alexander

[ al-ig-zan-der, -zahn- ]
/ ˌæl ɪgˈzæn dər, -ˈzɑn- /
|

noun (often initial capital letter)

a cocktail made with crème de cacao with gin or brandy (brandy alexander) and sweet cream.

Origin of alexander

First recorded in 1925–30; probably after the proper name

Definition for alexander (2 of 10)

Alexander

[ al-ig-zan-der, -zahn- ]
/ ˌæl ɪgˈzæn dər, -ˈzɑn- /

noun

Definition for alexander (3 of 10)

Alexander I


noun

Saint, pope a.d. 106?–115.
Aleksandr Pavlovich, 1777–1825, czar of Russia 1801–25.
Alexander ObrenovichorAleksandar Obrenović, 1876–1903, king of Serbia 1889–1903.
1888–1934, king of Yugoslavia 1921–34 (son of Peter I of Serbia).

Definition for alexander (4 of 10)

Alexander II


noun

died 1073, Italian ecclesiastic: pope 1061–1073.
Aleksandr Nikolaevich, 1818–81, czar of Russia 1855–81.

Definition for alexander (5 of 10)

Alexander III


noun

died 1181, Italian ecclesiastic: pope 1159–81.
Aleksandr Aleksandrovich, 1845–94, czar of Russia 1881–94.

Definition for alexander (6 of 10)

Alexander IV


noun

Rinaldo Conti, died 1261, Italian ecclesiastic: pope 1254–61.

Definition for alexander (7 of 10)

Alexander V


noun

1340?–1410, Cretan ecclesiastic: pope 1409–10.

Definition for alexander (8 of 10)

Alexander VI


noun

Rodrigo Borgia, 1431?–1503, Italian ecclesiastic: pope 1492–1503 (father of Cesare and Lucrezia Borgia).

Definition for alexander (9 of 10)

Alexander VII


noun

Fabio Chigi, 1599–1667, Italian ecclesiastic: pope 1655–67.

Definition for alexander (10 of 10)

Alexander VIII


noun

Pietro Ottoboni, 1610–91, Italian ecclesiastic: pope 1689–91.
Dictionary.com Unabridged Based on the Random House Unabridged Dictionary, © Random House, Inc. 2019

Examples from the Web for alexander

British Dictionary definitions for alexander (1 of 5)

Alexander

/ (ˌælɪɡˈzɑːndə) /

noun

Harold (Rupert Leofric George), Earl Alexander of Tunis. 1891–1969, British field marshal in World War II, who organized the retreat from Dunkirk and commanded in North Africa (1943) and Sicily and Italy (1944–45); governor general of Canada (1946–52); British minister of defence (1952–54)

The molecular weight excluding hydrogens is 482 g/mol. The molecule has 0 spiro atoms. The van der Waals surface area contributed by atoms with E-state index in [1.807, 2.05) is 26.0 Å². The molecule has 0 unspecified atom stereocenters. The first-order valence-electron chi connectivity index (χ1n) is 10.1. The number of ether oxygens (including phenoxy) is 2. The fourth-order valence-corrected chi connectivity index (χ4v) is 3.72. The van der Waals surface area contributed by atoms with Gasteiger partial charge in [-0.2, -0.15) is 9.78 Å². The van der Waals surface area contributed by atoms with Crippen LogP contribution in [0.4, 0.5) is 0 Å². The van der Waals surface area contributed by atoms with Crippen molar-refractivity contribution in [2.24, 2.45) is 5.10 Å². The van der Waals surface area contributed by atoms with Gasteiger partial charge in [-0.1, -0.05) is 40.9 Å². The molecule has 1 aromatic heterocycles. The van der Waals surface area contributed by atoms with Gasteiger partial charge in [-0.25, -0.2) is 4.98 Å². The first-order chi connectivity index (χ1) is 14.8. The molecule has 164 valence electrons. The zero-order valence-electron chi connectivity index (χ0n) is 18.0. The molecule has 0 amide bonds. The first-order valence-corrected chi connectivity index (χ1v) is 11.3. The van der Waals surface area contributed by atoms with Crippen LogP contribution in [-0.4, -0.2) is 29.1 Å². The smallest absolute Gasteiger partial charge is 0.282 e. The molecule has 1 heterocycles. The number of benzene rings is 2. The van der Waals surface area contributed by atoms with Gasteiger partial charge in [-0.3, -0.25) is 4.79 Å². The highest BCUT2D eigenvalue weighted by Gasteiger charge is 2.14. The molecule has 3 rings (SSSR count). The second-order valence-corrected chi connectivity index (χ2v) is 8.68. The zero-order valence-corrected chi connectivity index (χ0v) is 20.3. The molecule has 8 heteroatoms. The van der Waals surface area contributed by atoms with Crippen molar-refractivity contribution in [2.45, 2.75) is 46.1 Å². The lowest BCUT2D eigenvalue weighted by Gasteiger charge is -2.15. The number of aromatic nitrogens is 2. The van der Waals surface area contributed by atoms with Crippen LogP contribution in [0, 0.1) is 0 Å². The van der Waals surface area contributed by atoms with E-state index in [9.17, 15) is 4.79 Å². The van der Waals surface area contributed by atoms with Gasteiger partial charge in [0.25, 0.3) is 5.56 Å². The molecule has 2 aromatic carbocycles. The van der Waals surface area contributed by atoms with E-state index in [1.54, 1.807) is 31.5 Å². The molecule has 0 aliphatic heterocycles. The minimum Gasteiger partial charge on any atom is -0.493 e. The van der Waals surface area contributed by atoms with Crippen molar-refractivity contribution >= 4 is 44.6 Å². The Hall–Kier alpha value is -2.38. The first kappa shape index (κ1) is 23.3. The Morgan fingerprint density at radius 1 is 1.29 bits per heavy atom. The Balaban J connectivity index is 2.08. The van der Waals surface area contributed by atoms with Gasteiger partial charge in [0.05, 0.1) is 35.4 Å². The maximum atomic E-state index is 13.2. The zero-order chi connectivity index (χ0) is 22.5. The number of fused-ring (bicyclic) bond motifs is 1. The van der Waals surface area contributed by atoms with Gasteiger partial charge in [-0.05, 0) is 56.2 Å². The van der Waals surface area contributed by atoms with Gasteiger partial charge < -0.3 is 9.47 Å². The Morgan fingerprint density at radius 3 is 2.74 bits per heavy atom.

British Dictionary definitions for alexander (2 of 5)

Alexander I


noun

c. 1080–1124, king of Scotland (1107–24), son of Malcolm III
1777–1825, tsar of Russia (1801–25), who helped defeat Napoleon and formed the Holy Alliance (1815)

British Dictionary definitions for alexander (3 of 5)

Alexander II


noun

1198–1249, king of Scotland (1214–49), son of William (the Lion)
1818–81, tsar of Russia (1855–81), son of Nicholas I, who emancipated the serfs (1861). He was assassinated by the Nihilists

British Dictionary definitions for alexander (4 of 5)

Alexander III


noun

1241–86, king of Scotland (1249–86), son of Alexander II
original name Orlando Bandinelli. died 1181, pope (1159–81), who excommunicated Barbarossa
1845–94, tsar of Russia (1881–94), son of Alexander II

British Dictionary definitions for alexander (5 of 5)

Alexander VI


noun

original name Rodrigo Borgia. 1431–1503, pope (1492–1503): noted for his extravagance and immorality as well as for his patronage of the arts; father of Cesare and Lucrezia Borgia, with whom he is said to have committed incest
Collins English Dictionary - Complete & Unabridged 2012 Digital Edition © William Collins Sons & Co. Ltd. 1979, 1986 © HarperCollins Publishers 1998, 2000, 2003, 2005, 2006, 2007, 2009, 2012

Word Origin and History for alexander

Alexander


masc. proper name, from Latin, from Greek Alexandros "defender of men," from alexein "to ward off, keep off, turn (something) away, defend, protect" + aner (genitive andros) "man" (see anthropo-). The first element is related to Greek alke "protection, help, strength, power, courage," alkimos "strong;" cognate with Sanskrit raksati "protects," Old English ealgian "to defend." As a kind of cocktail, it is attested from 1930.

Online Etymology Dictionary, © 2010 Douglas Harper